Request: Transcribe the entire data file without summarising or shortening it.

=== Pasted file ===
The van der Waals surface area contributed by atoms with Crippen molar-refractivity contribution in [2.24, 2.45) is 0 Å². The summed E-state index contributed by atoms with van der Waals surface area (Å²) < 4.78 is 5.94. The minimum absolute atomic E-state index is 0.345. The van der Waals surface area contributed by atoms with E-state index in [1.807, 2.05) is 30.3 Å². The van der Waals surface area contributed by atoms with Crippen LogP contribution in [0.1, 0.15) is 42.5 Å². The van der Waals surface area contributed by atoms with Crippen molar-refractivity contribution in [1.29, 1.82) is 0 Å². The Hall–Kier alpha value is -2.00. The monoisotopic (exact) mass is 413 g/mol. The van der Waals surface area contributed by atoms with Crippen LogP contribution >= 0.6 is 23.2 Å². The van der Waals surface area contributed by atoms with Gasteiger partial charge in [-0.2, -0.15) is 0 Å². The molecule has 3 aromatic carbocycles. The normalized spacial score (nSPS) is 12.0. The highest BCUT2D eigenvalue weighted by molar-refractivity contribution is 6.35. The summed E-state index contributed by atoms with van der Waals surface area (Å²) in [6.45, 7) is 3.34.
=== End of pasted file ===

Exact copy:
The van der Waals surface area contributed by atoms with Crippen molar-refractivity contribution in [2.24, 2.45) is 0 Å². The summed E-state index contributed by atoms with van der Waals surface area (Å²) < 4.78 is 5.94. The minimum absolute atomic E-state index is 0.345. The van der Waals surface area contributed by atoms with E-state index in [1.807, 2.05) is 30.3 Å². The van der Waals surface area contributed by atoms with Crippen LogP contribution in [0.1, 0.15) is 42.5 Å². The van der Waals surface area contributed by atoms with Crippen molar-refractivity contribution in [1.29, 1.82) is 0 Å². The Hall–Kier alpha value is -2.00. The monoisotopic (exact) mass is 413 g/mol. The van der Waals surface area contributed by atoms with Crippen LogP contribution >= 0.6 is 23.2 Å². The van der Waals surface area contributed by atoms with Gasteiger partial charge in [-0.2, -0.15) is 0 Å². The molecule has 3 aromatic carbocycles. The normalized spacial score (nSPS) is 12.0. The highest BCUT2D eigenvalue weighted by molar-refractivity contribution is 6.35. The summed E-state index contributed by atoms with van der Waals surface area (Å²) in [6.45, 7) is 3.34.